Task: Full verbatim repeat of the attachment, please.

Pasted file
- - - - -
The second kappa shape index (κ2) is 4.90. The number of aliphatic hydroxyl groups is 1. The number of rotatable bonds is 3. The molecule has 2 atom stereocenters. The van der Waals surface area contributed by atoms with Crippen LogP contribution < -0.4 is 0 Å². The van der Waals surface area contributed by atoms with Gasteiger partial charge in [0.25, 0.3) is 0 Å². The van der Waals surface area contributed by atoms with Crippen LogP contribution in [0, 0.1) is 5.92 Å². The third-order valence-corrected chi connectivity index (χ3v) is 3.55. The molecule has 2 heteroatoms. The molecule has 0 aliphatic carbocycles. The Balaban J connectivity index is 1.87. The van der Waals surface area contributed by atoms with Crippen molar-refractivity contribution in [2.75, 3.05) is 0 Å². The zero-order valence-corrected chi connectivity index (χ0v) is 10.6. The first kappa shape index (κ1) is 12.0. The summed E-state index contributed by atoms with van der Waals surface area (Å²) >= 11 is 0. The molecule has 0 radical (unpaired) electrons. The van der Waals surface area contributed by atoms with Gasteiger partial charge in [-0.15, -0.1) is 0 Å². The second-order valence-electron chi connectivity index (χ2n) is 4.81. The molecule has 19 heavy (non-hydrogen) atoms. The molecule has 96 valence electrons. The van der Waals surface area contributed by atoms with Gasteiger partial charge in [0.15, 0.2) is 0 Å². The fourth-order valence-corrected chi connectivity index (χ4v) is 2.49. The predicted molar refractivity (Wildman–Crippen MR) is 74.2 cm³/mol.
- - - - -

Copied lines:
The second kappa shape index (κ2) is 4.90. The number of aliphatic hydroxyl groups is 1. The number of rotatable bonds is 3. The molecule has 2 atom stereocenters. The van der Waals surface area contributed by atoms with Crippen LogP contribution < -0.4 is 0 Å². The van der Waals surface area contributed by atoms with Gasteiger partial charge in [0.25, 0.3) is 0 Å². The van der Waals surface area contributed by atoms with Crippen LogP contribution in [0, 0.1) is 5.92 Å². The third-order valence-corrected chi connectivity index (χ3v) is 3.55. The molecule has 2 heteroatoms. The molecule has 0 aliphatic carbocycles. The Balaban J connectivity index is 1.87. The van der Waals surface area contributed by atoms with Crippen molar-refractivity contribution in [2.75, 3.05) is 0 Å². The zero-order valence-corrected chi connectivity index (χ0v) is 10.6. The first kappa shape index (κ1) is 12.0. The summed E-state index contributed by atoms with van der Waals surface area (Å²) >= 11 is 0. The molecule has 0 radical (unpaired) electrons. The van der Waals surface area contributed by atoms with Gasteiger partial charge in [-0.15, -0.1) is 0 Å². The second-order valence-electron chi connectivity index (χ2n) is 4.81. The molecule has 19 heavy (non-hydrogen) atoms. The molecule has 96 valence electrons. The van der Waals surface area contributed by atoms with Gasteiger partial charge in [0.15, 0.2) is 0 Å². The fourth-order valence-corrected chi connectivity index (χ4v) is 2.49. The predicted molar refractivity (Wildman–Crippen MR) is 74.2 cm³/mol.